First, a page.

A healthy, happy workforce in homecare

IMG_5715Michael Marmot started his talk with Alan’s story. This was the most impactful talk that I heard at the Hay Festival this year. Hay is the literary equivalent of Glastonbury, and one of the highlights of my year. As a team we rent a house, have our team meeting on the Friday, and then spend a couple of days at the festival. On Saturday morning, I was sat on the second row at the Good Energy stage, with Michelle, Emily and Vicky, listening to Sir Michael Marmot, author of the book ‘The Health Gap”.

Alan was a picker in a warehouse, and Michael described in detail his daily experiences of work. He ended the story with,

“it was as if his employers had taken everything we know about the damaging aspects of work, concentrated them in a syringe and injected them into Alan.”

The damaging effects that he refers to are high demand with no control over the work task, high effort and little reward, social isolation at work, job insecurity and shift work.

When I met Michael Marmot after his talk, I asked him if he thought some of these aspects related to homecare as well. He agreed that they could. I am not suggesting that every carer who works in homecare experiences these damaging aspects, but I am sure many do.

As well as Marmot’s book, The Health Gap, I am also reading ‘The Best Place to Work – the art and science of creating an extraordinary workplace” by Ron Friedman. I have been thinking about this in relation to homecare. I wonder if we can create a different way of delivering support for people at home, that is really person-centred, and delivered by a happy, flexible workforce?  Buurtzorg demonstrates that this is possible, within a different context, with qualified nurses. Can we achieve the same results within homecare and have a happy workforce?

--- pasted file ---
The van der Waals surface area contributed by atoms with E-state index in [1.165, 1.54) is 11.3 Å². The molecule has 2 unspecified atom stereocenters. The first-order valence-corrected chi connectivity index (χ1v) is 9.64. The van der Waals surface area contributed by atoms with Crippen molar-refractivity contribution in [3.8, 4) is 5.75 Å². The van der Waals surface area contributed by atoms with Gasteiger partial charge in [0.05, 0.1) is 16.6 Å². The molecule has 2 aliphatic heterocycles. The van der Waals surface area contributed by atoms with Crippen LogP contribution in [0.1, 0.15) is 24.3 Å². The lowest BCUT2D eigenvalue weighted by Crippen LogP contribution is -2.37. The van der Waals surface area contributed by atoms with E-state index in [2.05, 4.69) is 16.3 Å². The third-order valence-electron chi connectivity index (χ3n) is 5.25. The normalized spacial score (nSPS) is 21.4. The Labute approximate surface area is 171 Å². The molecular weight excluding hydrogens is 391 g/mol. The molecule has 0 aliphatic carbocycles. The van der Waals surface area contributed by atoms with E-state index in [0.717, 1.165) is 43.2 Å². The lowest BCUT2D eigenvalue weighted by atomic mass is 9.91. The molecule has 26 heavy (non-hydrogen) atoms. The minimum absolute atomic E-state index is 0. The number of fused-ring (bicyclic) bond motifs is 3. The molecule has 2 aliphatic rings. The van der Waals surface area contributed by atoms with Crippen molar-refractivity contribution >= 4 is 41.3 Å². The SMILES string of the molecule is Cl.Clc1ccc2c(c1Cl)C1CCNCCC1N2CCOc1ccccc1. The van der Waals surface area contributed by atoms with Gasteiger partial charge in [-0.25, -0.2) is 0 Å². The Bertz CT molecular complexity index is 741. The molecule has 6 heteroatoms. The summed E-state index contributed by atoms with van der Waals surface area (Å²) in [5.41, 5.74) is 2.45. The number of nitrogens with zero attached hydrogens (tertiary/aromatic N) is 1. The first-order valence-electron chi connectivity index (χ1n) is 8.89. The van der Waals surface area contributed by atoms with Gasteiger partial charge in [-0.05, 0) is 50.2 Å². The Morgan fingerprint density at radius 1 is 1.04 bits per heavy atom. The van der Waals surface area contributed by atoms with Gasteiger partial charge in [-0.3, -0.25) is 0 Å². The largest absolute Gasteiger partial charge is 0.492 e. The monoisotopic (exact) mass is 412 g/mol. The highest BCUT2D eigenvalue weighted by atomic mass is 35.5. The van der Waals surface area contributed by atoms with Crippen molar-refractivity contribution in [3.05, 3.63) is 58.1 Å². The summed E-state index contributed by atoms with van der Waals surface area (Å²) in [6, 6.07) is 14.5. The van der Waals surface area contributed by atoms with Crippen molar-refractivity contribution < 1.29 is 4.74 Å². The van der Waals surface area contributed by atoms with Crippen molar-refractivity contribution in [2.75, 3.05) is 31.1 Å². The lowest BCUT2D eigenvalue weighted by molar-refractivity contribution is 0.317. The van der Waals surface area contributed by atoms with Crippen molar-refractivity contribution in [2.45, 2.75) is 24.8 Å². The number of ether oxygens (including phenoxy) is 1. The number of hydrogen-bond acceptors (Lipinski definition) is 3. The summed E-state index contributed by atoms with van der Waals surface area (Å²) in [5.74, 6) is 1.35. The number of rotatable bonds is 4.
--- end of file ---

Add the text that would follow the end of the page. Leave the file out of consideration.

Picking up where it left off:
Friedman offers 3 lessons on how to create a happy workforce:

Lesson 1 – Psychological needs are at the heart of employee engagement.

Lesson 2 – Organisations are more successful when they address the limits of mind and body.

Lesson 3 – Integrating work and family life improves the quality of both.

The psychological needs that he refers to are autonomy and relationships. It seems that choice and control matters to staff as well as people using services, and that having friends at work is critical to productivity and happiness.

The self-managed teams of Buurtzorg maximise employees autonomy and enable people to organise their own rotas. Being in a small team of 10 – 12, and working together to serve a neighbourhood fosters close relationships.

I am part of a small team, with Greg Bamber and Liz Walker from Caring Hands, and Dr. Rod Kersh, working to establish a new homecare team in Doncaster, that uses the same principles as Buurtzorg. Our vision is to deliver support at home that is person-centred and co-designed with the person: flexible and neighbourhood based; cost effective; and delivered by happy self-managing teams. It almost makes me gulp as I write it – it sounds so audacious.

I am sure that as you are reading this you can already see many, many difficulties to delivering homecare differently, and I agree that this is a huge challenge. I will share in my blogs what we are trying, where we fail and what we learn from this, and hopefully some successes too.

Michael Marmot was compelling that we need a radical change in the way we think about health and society. This means not only ensuring that older people are supported well at home, but that the  health and happiness of staff is critical too.

 

 

 

 

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